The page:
Nikon’s Z6 and Z7 Weren’t Made for You, Jared Polin, or for You, Tony & Chelsea Northrup, So Get Over It

Nikon recently released their first full frame mirrorless cameras, the Z6 and Z7, and it seems all of the professional and “professional” photographers on the internets are having a meltdown because it doesn’t have, amongst other things, dual card slots. Well, news flash, Nikon didn’t design these cameras for you. I know, weird, isn’t it?

The fact is that Nikon aimed these cameras squarely at the “enthusiast” market, aka “prosumer,” which is the most profitable segment currently in the interchangeable lens camera market. You’ll find things like environmental sealing and magnesium body that you’d find in a professional level camera, like the Nikon D5, but you’ll also get less than professional touches like a single card slot. Why? Because enthusiasts like me don’t really care about dual card slots. I’m not a pro, so my income is not dependent on ensuring every shot I took during a wedding is safe. Plus, I’m not slapping my memory card in and out during adverse weather conditions so there’s less chance of card failure. Sure, it’s a beneficial feature but it’s not one so important to enthusiasts that the body dimensions be radically adjusted to accommodate.

For YouTubers like Jared “The Fro” Polin and Tony and Chelsea Northrup, you’re not Nikon’s target market with this camera, so get over yourselves. This camera could serve as a second body for a pro who is interested in mirrorless and wants to dip a toe in the water, but primarily it’s aimed at the type of person who is currently buying a Sony α7III or α7RIII; the person doing at least 50/50 video and photo and the person who wants the resolution of a Nikon D850 but in a smaller, lighter package for foot travel. Neither Nikon Z is aimed at the Nikon D5, or even Sony α9, buyer.

If the Z mount represents the future of Nikon, I’m sure we’ll eventually see dual card slots and faster frame rates in later versions or even later models. If this is purely a secondary platform to remain alongside Nikon’s DSLRs, that wait may be longer. Mind you, the lens roadmap makes certain that Nikon views these Z mounts bodies as the next version to supersede their current D-series lineup of DSLRs, with Z mount versions of professional oriented focal lengths, like 24-70mm ƒ/2.8 and 70-200mm ƒ/2.8, on the horizon. Considering F mount versions already exist, are excellent, work well with the FTZ adapter and won’t benefit much from a larger or shorter flange, I think the writing on the wall is obvious as to the future for F mount in general.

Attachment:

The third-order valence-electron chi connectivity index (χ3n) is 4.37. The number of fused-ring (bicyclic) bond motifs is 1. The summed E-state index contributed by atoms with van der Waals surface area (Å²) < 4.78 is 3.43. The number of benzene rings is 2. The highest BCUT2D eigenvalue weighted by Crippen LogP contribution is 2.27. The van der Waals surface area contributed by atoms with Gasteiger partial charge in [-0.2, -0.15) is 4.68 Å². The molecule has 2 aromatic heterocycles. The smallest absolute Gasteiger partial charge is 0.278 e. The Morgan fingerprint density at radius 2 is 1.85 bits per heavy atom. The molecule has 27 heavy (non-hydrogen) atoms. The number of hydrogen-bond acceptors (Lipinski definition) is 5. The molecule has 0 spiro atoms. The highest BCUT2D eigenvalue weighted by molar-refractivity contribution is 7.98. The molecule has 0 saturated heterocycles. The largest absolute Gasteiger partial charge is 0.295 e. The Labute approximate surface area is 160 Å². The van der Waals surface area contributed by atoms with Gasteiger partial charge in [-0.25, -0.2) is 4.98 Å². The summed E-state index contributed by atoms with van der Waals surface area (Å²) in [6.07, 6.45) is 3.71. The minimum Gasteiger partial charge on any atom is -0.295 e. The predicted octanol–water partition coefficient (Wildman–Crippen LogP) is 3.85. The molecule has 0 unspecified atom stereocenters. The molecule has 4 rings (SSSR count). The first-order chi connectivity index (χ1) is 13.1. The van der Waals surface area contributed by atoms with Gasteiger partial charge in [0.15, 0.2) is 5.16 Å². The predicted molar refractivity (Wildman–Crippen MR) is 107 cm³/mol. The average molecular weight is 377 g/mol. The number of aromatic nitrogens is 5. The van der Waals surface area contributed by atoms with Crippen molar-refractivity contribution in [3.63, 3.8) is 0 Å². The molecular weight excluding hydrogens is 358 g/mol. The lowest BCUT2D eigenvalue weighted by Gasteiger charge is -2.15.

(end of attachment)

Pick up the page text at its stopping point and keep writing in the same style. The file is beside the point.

This is Nikon’s beta test. If consumers respond well, expect more iterations to come faster. If not, it’ll be slower. Nikon needs to know if buyers prefer a smaller body versus higher-end features that could push the price even higher. Their pricing should have made this pretty obvious. They can’t rely on Sony’s sales data because they were the only full frame mirrorless camera, prices for average consumers (not Leica), on the market. Their own sales data from the Nikon 1-Series doesn’t reflect the middle to high-end enthusiast ILC market. These are factors that contribute to Nikon’s decision to aim closer to the middle with their product designs.

Eventually professionals will have their needs addressed with a true top-end solution and the Z6 and Z7 will evolve to include more pro-like features like dual card slots, should pros make that choice. But make no mistake, this is an enthusiast camera because the professional segment of the market just isn’t nearly as profitable as the enthusiast segment. However, just because they aren’t targeted at professionals doesn’t justify the likes of Jared Polin or Tony and Chelsea Northrup poo-pooing the Nikon Z6 and Z7 after 10 minutes of hands-on time with them. Dislike it if you want, but don’t pretend your needs reflects even 5% of the camera buying market or hyperbolically declare it a failure because it doesn’t have every feature you saw in a wet dream.

On a not-so-side note regarding the Northrups, their ability to take photographs aside, neither has the technical intelligence to make comments, positive, negative or speculative regarding the technical features and design of any camera beyond UX, as judged by watching any of their whine-fests over new cameras and especially their “history of” segments. Their ability to spew fallacies, false facts and incorrect info with such ease is matched only by that of our current president. (For instance, Tony claims ISO isn’t an acronym for International Organization for Standardization, but instead refers to an Egyptian god, and if you don’t believe him to look it up. WTF, over?)

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